Zhuge Liang was an ancient Chinese military strategist during the Three Kingdoms era of China, 220–280. His parents passed away when he was very young. He then moved to Long Zhong, approximately 13 kilometers away from Xiangyang, Hubei, China, with his uncle. Zhuge Liang was talented, tall, and very handsome. Despite these attributes, he was still unmarried when he was 25 years old, which was considered late for a Chinese man in ancient times.
Zhuge Liang made friends with a local well-known scholar, Huang Chengyan. Huang appreciated Zhuge Liang’s character and knowledge. Upon learning that Zhuge Liang was ready to take a wife, he told him: “I have a daughter who does not have good fortune. Her complexion is dull and her hair is in poor condition but I believe she might be as knowledgeable as you are. Would you like to marry her?”
Zhuge Liang had already heard of Huang Chengyan’s unusual daughter, Huang Yueying. She was very talented when she was little. Her knowledge was expansive and ranged from astronomy to geography and everything in between. She had learned almost every military strategy book at the time. So Zhuge Liang agreed to marry this intelligent woman.
He went to Huang’s home to propose marriage. Huang Yueying gave him a feather fan and asked Zuege if he understood why. Zuege said, “This implies ‘It’s the thought that counts.'” Huang asked him, “And the second reason?” Zhuge did not understand. Huang explained: “I’ve noticed when talking about the international affairs with Father, you looked ambitious and confident. When you spoke of embarking on your future journey, you looked delighted. However, when you talked about your rivals, Cao Cao and Yuan Shao, you were worried and frowned. The feather fan is for you to hide your facial expressions.” Huang Yueying understood that a great man cannot expose his emotions when working on critical matters. He should be calm and patient since revealing his emotions cannot lead to success. As he came to critical moments in decision-making, he could pause for a second and hide his face behind the fan to calm down.
After marring Huang Yueying, Zhuge Liang continued to use the feather fan all the time. At every critical moment of life and death during his expeditions, such as the historically famous story Six Campaigns from Mount Qi, Borrow Arrows with Thatched Boats and Empty Fort Strategy, Zhuge Liang would gently wave the feather fan as if he knew everything and was unsurprised. This was credited to his wife, Huang Yueying.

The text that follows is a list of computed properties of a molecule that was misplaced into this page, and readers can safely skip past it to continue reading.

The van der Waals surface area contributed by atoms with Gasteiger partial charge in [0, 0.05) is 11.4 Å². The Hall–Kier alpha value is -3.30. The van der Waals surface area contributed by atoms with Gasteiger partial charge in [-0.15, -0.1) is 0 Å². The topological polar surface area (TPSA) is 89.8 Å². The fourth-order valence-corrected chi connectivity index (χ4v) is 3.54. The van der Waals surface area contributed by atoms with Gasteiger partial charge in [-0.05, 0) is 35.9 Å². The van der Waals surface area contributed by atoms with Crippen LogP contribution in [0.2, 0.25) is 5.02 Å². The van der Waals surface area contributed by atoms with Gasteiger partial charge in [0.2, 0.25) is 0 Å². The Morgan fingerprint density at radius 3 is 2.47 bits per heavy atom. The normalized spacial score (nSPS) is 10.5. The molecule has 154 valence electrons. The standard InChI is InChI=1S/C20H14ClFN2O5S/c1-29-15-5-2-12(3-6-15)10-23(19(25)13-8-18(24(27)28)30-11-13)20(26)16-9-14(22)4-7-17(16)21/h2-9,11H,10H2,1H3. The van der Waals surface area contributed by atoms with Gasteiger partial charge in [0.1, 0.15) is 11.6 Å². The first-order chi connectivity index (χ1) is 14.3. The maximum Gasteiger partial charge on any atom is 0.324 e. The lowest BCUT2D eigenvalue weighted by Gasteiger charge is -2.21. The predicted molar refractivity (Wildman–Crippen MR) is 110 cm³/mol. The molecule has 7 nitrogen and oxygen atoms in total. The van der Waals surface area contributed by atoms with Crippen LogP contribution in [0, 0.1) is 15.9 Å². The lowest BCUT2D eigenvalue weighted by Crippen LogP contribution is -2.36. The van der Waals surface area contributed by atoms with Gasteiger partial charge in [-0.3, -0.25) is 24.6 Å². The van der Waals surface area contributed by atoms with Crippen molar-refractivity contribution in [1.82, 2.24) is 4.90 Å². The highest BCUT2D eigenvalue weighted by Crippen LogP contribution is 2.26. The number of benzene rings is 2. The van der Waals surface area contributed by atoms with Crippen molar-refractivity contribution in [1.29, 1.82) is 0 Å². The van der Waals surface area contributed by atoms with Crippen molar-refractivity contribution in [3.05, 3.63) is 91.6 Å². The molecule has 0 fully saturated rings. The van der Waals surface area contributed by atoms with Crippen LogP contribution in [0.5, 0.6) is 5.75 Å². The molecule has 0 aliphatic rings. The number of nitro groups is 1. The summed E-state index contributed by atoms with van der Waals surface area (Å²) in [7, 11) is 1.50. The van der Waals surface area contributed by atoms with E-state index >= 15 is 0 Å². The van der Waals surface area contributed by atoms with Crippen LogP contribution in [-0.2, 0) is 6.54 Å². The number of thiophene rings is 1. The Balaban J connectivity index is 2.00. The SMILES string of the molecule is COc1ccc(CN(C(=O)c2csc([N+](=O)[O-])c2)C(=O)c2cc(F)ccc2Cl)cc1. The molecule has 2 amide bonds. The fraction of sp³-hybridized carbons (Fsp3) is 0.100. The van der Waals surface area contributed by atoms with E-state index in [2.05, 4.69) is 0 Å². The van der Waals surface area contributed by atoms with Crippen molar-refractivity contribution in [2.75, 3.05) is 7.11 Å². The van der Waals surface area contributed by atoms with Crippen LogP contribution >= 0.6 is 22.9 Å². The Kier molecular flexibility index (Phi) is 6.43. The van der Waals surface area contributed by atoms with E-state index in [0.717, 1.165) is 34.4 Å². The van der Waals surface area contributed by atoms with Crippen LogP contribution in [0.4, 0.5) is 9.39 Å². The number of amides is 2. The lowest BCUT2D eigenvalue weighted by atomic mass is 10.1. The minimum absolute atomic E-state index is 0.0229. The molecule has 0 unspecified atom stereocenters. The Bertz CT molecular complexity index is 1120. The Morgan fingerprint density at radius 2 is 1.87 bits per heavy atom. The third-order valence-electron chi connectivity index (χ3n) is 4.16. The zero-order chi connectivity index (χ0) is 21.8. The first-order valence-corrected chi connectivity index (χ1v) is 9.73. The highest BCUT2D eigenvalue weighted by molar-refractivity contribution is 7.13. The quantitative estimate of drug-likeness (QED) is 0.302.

Huang Yueying was so talented that she created various kinds of useful tools. She invented the wooden grinding machine, wooden dog, wooden tiger, and even a wooden man. Zhuge Liang was constantly surprised and admiring. According to the historical literature, the “Wooden ox and flowing horse” invented by Zhuge Liang was a single-wheeled cart with two handles allowing the large armies to transport food. This was inspired by his wife, Huang Yueying. He just took Huang’s idea and modified it.
Huang Yueying was very dedicated and devoted to her family. Shortly after their marriage, Zhuge Liang then embarked on his journey with the warlord, Liu Bei, spending most of the time on the expeditions. Huang Yueying was responsible for all the domestic matters, dealing with everything well and becoming a strong supporter of Zhuge Liang.
After Zhuge Liang passed away, Huang Yueying passed away soon after due to her ailments. Before approaching her end, she encouraged her son Zhuge Zhan to value “Loyalty and Filial Piety.” Later on, Zhuge Zhan sacrificed himself for the nation and died a glorious death.
A person with great moral character in the past valued virtue. Zhuge Liang had only one wife in his whole life. This means that he valued virtue and took the desire for a woman very lightly which truly the sign of a virtuous man.
In ancient China, there was a traditional idea of marrying a wife with great virtue. A happy marriage has nothing to do with one’s appearance. Zhuge Liang took the woman’s appearance lightly so he married an inventor wife with great virtue and wisdom.
Translated by Sharon L and edited by Helen
Source: The Epoch Times